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The good and the bad about 'Bigg Boss'

By Gayatri Sankar | Last Updated: Thursday, January 8, 2015 - 08:08
 
Gayatri Sankar
The Revolutionary
 

Who would have thought that a reality show on Indian television with strangers sharing a common roof for months collectively in isolation would turn out to be one of the most watched programmes? None, perhaps!

Based on the format of UK's 'Big Brother', Indian version 'Bigg Boss', has indeed become a household name in the country.

The show has successfully completed 7 seasons and the eighth edition is on the verge of completion. And going by the popularity of ‘Bigg Boss’, we may see many more seasons in store for future.

Bollywood heavyweight Salman Khan’s association with the show has made it even more popular. The hunk of an actor, who has an ocean of fan following has been the host since the fourth season and has now become the face of the show.

Interestingly, filmmaker Farah Khan, who recently took charge of the special series of the show as the host, admitted to watching the show because of Salman Khan! The choreographer-turned-director stepped in as the presenter after Salman had to exit to meet prior commitments.

As a viewer, I believe 'Bigg Boss' isn’t black or white. The show has its own share of pluses and minuses and that makes it controversially popular. People across all age groups are intrigued to follow the uncanny show that is equally famous and infamous for what it is all about.

The task of staying with strangers in the same house isn’t easy at all. Lifestyles, habits, food preferences, characteristics, temperament etc vary from person to person and hence the task is a true test of character. During the course of the stay in house, one is expected to lose control on self.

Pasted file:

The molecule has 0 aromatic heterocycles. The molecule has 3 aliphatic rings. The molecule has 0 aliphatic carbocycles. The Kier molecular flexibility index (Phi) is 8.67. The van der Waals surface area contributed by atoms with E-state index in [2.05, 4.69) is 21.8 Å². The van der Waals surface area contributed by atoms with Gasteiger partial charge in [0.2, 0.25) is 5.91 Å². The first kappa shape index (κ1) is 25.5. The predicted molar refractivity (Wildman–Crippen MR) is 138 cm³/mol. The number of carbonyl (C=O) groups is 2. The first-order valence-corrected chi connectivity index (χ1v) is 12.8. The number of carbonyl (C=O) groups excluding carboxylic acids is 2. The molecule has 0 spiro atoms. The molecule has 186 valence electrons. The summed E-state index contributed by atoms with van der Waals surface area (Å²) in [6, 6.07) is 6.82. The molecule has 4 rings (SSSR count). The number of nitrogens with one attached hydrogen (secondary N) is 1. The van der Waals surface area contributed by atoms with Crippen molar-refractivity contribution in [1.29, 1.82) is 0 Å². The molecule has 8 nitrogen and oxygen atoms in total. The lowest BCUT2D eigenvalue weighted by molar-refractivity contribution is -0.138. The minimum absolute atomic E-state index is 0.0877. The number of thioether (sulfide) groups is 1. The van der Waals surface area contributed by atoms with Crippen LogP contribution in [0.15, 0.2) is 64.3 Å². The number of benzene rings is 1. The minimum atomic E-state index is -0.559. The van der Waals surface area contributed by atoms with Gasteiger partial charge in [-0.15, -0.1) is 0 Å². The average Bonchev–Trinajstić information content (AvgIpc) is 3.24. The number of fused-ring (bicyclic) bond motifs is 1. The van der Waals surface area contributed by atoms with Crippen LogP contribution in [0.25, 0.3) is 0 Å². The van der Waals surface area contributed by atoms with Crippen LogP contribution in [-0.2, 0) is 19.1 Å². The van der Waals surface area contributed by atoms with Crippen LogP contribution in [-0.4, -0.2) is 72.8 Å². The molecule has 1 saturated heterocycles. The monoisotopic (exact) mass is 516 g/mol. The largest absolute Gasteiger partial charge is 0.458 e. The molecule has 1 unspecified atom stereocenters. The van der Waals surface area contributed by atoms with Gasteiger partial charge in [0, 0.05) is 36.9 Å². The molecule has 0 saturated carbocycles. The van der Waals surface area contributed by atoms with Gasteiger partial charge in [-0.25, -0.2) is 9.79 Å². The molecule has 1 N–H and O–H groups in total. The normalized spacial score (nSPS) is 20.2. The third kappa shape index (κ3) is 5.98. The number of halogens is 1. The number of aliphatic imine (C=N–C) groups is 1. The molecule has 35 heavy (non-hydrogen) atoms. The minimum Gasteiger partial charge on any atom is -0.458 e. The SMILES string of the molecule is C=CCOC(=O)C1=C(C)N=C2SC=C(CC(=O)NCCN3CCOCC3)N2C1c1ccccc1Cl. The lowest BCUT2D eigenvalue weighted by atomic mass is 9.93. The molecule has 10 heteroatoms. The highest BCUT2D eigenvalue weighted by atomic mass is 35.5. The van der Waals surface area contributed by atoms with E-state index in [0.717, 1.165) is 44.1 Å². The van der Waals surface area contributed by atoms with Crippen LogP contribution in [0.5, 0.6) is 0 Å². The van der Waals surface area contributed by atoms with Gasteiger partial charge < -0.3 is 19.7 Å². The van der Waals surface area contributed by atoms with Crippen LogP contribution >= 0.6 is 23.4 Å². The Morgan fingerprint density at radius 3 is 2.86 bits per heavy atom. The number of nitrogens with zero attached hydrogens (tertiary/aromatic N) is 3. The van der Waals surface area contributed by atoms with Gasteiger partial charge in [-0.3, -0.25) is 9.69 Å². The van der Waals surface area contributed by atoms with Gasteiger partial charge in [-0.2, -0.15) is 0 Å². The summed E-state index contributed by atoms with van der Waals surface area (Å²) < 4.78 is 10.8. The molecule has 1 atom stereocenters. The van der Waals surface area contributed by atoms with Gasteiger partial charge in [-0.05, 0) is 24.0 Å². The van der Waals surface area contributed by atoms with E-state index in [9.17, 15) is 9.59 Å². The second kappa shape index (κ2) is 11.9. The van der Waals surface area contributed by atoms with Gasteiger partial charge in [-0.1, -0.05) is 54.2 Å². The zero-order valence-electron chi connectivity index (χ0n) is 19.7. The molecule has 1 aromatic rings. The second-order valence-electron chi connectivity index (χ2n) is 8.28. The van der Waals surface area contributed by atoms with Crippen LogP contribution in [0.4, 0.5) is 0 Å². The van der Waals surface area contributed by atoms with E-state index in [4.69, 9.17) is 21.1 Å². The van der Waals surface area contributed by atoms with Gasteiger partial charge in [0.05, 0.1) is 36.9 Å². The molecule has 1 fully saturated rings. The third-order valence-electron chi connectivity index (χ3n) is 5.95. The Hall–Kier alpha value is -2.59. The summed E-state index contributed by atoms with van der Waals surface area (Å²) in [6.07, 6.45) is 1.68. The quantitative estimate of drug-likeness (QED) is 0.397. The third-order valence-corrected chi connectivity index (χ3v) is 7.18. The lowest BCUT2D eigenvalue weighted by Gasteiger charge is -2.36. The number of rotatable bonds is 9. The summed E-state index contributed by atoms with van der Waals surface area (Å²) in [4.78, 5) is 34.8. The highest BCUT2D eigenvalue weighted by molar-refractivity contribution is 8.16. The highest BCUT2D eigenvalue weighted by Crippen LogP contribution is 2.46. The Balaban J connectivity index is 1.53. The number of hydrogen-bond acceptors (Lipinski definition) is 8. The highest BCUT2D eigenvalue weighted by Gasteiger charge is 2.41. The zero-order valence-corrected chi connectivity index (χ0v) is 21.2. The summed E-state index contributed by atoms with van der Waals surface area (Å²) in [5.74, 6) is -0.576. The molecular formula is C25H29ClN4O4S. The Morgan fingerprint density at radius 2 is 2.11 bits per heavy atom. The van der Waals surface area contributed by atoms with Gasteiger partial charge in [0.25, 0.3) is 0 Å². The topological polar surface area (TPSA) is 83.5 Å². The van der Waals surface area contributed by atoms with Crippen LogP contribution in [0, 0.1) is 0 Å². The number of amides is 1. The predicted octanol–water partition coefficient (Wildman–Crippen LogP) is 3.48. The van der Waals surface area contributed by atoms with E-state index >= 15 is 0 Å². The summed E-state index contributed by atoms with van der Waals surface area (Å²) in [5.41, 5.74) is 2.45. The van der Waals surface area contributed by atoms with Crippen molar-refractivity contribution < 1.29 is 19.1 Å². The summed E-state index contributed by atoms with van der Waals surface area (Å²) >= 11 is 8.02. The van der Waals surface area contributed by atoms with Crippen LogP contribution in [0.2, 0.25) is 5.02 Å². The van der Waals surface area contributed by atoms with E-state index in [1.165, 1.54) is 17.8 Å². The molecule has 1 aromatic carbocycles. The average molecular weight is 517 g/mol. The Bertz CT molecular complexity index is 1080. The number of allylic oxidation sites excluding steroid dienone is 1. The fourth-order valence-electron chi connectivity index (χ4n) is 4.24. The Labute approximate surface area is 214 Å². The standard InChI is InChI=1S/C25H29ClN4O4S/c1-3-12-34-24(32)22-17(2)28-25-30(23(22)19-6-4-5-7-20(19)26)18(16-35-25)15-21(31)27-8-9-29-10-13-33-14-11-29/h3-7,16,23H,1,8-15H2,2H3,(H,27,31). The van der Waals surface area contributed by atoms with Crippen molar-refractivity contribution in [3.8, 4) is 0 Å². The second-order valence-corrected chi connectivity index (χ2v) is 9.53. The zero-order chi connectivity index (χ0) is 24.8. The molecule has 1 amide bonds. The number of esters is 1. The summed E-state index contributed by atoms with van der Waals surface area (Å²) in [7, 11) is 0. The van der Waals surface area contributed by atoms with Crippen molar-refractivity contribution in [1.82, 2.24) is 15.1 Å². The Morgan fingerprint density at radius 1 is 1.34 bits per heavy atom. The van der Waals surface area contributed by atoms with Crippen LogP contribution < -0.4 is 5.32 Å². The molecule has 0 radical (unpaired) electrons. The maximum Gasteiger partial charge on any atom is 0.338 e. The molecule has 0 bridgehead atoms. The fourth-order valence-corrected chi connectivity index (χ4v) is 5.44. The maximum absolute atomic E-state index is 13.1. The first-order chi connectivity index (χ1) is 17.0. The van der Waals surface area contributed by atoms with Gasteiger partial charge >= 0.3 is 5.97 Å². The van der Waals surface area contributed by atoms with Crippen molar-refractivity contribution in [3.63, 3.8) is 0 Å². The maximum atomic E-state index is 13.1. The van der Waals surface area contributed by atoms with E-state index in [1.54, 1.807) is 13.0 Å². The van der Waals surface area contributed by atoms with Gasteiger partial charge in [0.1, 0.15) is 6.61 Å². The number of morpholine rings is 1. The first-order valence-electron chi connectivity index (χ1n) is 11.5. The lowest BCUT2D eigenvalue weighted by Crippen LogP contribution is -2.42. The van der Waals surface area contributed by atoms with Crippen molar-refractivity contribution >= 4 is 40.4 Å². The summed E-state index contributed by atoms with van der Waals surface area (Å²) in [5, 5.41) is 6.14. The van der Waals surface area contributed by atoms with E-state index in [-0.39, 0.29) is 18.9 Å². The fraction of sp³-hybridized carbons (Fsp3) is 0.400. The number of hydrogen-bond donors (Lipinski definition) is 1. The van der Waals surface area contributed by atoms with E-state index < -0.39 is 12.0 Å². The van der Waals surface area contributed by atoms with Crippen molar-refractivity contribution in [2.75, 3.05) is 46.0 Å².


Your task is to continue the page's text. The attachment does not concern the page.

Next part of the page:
Emotional outbursts, violent eruption of anger and even fist-fights have been common features of the show. Every season has seen formation of groups that conspire against each other.

The tasks delegated by 'Bigg Boss' often help in evaluating a contestant’s ability to deal with hardships, survival instincts in adverse circumstances, perseverance and determination to emerge victorious.

However, most often, what casts a shadow on the positive aspects is the way contestants deal with the situation. Abuses are hurled at competitors and violent use of physical strength is used to overpower them for winning or completing a task. This nullifies the very purpose of the task thereby making it look deplorable.

Perhaps, one of the other negative aspects of the show is that contestants often go overboard in expressing their affection for their fellow-inmates on national television. They often indulge in PDA that somewhat crosses limits acceptable to general viewing. Too many hugs and kisses spoil the essence of relationships between men and women that blossom inside the house.

'Bigg Boss' as a concept isn’t a bad idea at all. It can help an inmate re-discover self and emerge as a better person by understanding the finer nuances of life. It comes across as a platform to befriend strangers, build new relationships, understand that not all can be alike and respect the differences. The show can also help one unleash his hidden strengths, look beyond self and understand the complexities of lives that people live in.

“Happiness is not the absence of problems; it's the ability to deal with them,” the quote by Steve Maraboli best suits the situation.

One of the reasons people tend to react in a certain way and not otherwise is probably because of their shortcoming in the ability to endure hardships. And this is exactly what we get to see on the show. Contestants are often seen as being manipulative to the core to get things done to their advantage. And by doing so, they try to cover-up their inability to make things fall in place gracefully.

We often fail to adapt to changing situations but we ought to be the fittest to survive! And that’s what I feel 'Bigg Boss' tries to convey.

First Published: Thursday, January 8, 2015 - 08:08

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